President Donald J. Trump has directed the U.S. military to conduct a review of its footprint in Europe that could result in one of its most significant pivots in years. The pending shift, which could take years to implement, has kicked off a debate in the United States and allied countries about the consequences for European security, particularly regarding the threat posed by Russia.
What changes are planned?
The drawdown would be centered on Germany, which has served as a major European hub for U.S. forces since World War II and is seen by many foreign policy experts as the most important U.S. ally on the continent. In late July, Defense Secretary Mark T. Esper announced plans to withdraw about one third of the U.S. military contingent from Germany—around twelve thousand personnel of the roughly thirty-six thousand permanently stationed there—as well as major warfighting assets.
Roughly half of these forces would be shifted to other countries in the North Atlantic Treaty Organization (NATO). For instance, the U.S. Air Force is preparing to move a squadron of around two dozen fighter jets and support personnel from Spangdahlem Air Base in Germany to Aviano Air Base in Italy. It is also canceling a planned transfer of more than two thousand airmen from the United Kingdom to Germany. Esper’s plans call for the other half of the twelve thousand to come back to the United States, and notes that many perhaps will return later to the European theater as rotational forces.
Other major changes under consideration include moving the headquarters of two U.S. combatant commands—European Command and Special Operations Command—from Stuttgart, Germany, to Mons, Belgium, which is also the location of NATO’s military headquarters in Europe.
The Trump administration has meanwhile signed a new defense agreement with Poland that will see an additional one thousand U.S. troops rotate through the country. Currently, the United States rotates about 4,500 military personnel through Poland on a multimonth basis as part of Operation Atlantic Resolve, a U.S. commitment intended to deter Russian aggression following its 2014 intervention in Ukraine.
Why the pivot?
Esper framed the plan as a way to boost NATO’s ability to deter and respond to threats, including a Russian encroachment. However, President Trump said the changes were meant to punish Germany for not meeting its financial commitments to NATO. “We don’t want to be the suckers anymore,” Trump said on the day of Esper’s announcement. “So we’re reducing the force because they’re not paying their bills. It’s very simple, they’re delinquent.”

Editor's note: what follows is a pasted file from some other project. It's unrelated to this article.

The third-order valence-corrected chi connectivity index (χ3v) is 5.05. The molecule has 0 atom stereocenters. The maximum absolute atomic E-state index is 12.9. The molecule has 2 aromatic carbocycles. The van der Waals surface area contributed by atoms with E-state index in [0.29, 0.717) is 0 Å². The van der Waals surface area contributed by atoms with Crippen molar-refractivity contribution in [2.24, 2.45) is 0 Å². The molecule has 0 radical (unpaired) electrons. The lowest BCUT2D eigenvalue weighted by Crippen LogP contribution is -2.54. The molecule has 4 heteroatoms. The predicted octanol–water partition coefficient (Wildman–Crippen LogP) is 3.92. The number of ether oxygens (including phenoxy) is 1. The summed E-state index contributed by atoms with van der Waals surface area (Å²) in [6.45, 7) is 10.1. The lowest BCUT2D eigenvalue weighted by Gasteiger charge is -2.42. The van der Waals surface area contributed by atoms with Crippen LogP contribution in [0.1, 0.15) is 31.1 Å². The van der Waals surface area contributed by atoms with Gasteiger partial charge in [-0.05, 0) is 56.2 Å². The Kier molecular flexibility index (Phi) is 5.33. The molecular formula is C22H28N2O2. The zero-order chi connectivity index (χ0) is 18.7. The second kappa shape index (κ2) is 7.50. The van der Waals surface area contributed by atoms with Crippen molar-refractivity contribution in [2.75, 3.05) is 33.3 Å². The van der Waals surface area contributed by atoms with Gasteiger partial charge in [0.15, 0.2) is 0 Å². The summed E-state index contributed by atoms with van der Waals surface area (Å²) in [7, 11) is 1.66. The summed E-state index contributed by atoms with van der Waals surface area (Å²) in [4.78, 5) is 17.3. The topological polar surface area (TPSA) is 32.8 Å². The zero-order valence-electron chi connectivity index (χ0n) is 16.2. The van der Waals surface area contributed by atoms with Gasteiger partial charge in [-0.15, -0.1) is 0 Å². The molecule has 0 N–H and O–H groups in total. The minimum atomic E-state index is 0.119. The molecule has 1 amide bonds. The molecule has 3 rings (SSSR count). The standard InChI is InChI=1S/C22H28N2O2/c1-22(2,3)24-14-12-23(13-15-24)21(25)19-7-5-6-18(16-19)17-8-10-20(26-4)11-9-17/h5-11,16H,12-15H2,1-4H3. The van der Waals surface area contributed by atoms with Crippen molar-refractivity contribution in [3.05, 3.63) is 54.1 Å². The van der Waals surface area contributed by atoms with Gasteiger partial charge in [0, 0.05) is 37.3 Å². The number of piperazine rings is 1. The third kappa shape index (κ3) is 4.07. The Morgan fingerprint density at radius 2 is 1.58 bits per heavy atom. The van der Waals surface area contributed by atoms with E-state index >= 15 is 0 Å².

Despite Trump’s claims, Germany has until 2024 to meet its pledge to spend at least 2 percent of its gross domestic product (GDP) on defense. Belgium, Italy, Spain, Turkey, and several other NATO members also have yet to fulfill their financial pledges.
What’s the debate?
Advocates of the move, including top Trump administration officials, say that the redistribution of U.S. forces reflects the reality that Germany is not a frontline country anymore, and that the security emphasis in Europe is shifting east—to Poland and the Baltic states—to focus on Russia. At the same time, the U.S. military needs to become more agile and shift resources to the Asian theater, where China presents the biggest geostrategic challenge, they say. Additionally, some analysts note that Germany has comparatively strict rules on when U.S. pilots can train.
Lawmakers from both major U.S. parties have faulted the president’s motivations and expressed concern about the enduring harm they say it would do to European security and the NATO alliance. Senator Mitt Romney (R-UT), who attempted to block the move through legislation, called it “a gift to Russia.” Others have cited the costs, which are estimated to run into the billions of dollars. Still others say that permanently stationed troops, in contrast to rotational forces, would signify a more credible U.S. commitment to European security. Many German leaders have also condemned the move, although public opinion there on the U.S. drawdown appears to be divided.